Has a different build. Has long arms and legs with a short torso. Hips are set really high. High cut. Never has the advantage against the defender with leverage. Pad level is always high. Isn’t a good athlete. Has slow lumbering feet. Lacks lateral agility. Doesn’t redirect his weight well at all (vs. Georgia 2018, 1st quarter, 3rd & 5 at the 9:42 mark and vs. Alabama 2018, 2nd quarter, 3rd & 5 at the :57 mark). Has a labored kick slide. Has poor technique. Isn’t always coordinated in his movements. Hand placement isn’t consistent due to his at times gangly arm movements. The same applies to his legs and feet. Isn’t very aware of his surroundings. Doesn’t keep his head on a swivel. Doesn’t recognize defenders coming thru the B gap until it’s too late to react. Isn’t a second level blocker. Doesn’t latch on in space against quicker defenders. Doesn’t get to his spots much as a run blocker. Does a lot more attempting at cut blocking then he does down blocking.
His strength and power are his assets. He has the power to push around and bully defenders. His game is extremely flawed in every other way though. It all mostly has to do with his physical makeup. He can’t maintain proper balance when contending with speed, power or a variation of movement by a defender. Was pulled from both the Mississippi State and Alabama games for ineffective play due to the reasons above. Things have to be ideal for him in order for him to have any measure of success against DE’s. Getting set is ideal but that doesn’t account for defenders getting on him quicker than he can get set. He doesn’t have the athleticism to succeed in any drills in a Combine type setting. His strength wouldn’t appear impressive either in the bench press because his arms are so long. He has two years of eligibility remaining and there’s no reason at all for him to leave early. He has to stave off the younger competition that’s on the roster as well as a few veterans. Doesn’t declare.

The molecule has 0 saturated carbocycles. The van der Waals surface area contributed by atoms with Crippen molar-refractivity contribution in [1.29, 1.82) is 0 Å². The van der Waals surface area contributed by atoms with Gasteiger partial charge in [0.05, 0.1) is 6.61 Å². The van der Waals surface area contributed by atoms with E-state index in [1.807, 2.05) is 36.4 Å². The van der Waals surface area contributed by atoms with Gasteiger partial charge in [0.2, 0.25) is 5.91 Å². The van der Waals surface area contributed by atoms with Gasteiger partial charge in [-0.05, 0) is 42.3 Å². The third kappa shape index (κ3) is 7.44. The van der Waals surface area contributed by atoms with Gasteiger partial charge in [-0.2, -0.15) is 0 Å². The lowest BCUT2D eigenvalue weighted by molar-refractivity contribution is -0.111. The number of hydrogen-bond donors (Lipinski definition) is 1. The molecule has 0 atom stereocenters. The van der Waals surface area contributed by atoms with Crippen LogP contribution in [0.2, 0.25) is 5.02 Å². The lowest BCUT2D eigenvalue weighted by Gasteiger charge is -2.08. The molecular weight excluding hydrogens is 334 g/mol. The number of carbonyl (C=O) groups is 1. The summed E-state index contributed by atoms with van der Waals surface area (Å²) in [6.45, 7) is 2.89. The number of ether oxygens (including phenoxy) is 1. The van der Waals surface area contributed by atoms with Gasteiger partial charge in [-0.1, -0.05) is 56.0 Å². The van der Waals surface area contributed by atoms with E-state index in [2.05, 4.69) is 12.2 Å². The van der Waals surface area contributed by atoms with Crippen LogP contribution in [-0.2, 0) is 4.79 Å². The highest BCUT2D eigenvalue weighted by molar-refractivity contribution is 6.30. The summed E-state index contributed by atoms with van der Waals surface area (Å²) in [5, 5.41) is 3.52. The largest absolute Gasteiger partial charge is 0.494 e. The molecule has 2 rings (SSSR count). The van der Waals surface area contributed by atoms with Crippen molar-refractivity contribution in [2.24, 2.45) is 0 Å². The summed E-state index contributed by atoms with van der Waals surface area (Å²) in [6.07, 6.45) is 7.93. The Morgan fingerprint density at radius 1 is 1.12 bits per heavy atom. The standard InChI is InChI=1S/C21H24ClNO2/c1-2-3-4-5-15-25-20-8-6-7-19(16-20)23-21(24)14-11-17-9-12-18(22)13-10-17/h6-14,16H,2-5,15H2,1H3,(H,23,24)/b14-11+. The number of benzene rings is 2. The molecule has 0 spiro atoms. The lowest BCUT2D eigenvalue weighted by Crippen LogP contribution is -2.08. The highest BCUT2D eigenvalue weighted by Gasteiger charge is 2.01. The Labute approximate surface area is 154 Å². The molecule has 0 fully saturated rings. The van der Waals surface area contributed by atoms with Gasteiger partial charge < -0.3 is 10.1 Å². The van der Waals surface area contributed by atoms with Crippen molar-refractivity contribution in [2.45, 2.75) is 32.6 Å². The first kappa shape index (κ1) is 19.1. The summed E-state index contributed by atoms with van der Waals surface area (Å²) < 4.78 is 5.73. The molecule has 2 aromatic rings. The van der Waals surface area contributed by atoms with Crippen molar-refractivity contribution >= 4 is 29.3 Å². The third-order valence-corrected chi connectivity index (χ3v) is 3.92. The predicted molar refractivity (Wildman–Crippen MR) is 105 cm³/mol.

#7 Grant Delpit (Jr.) SS/FS/LB 6-3 203. Has appeared in 26 games with 23 starts. Named a permanent team captain following the 2018 season. Extremely versatile. Has experience at SS, FS, NCB and at the "F" OLB position which is a 9 technique role. Does it all!!! Does it all very well. Has really good size for the position. Tall with long arms and legs. An excellent athlete! Very fluid in all of his movements. Has really good agility. Has fast feet in his backpedal. Springs out of his backpedal. Has a high football IQ. Has a vast understanding of the defense and his many roles in it. Has high level instincts. Seems to see plays develop before they have and reacts swiftly. Has great anticipation. Covers a lot of ground as a single high S. Can get over to help his CB on intermediate and deep passes towards the sideline. Has centerfielder type range (vs. Ole Miss 2018, 2nd & 15, 1st quarter at the 14:56 mark). A great blitzer. Has an extra gear and becomes a heat seeking missile the closer he gets to the QB. Has good bend around the OT’s outside shoulder. A solid tackler. Really good tackler in the open field. Knows how to take proper angles to the ball.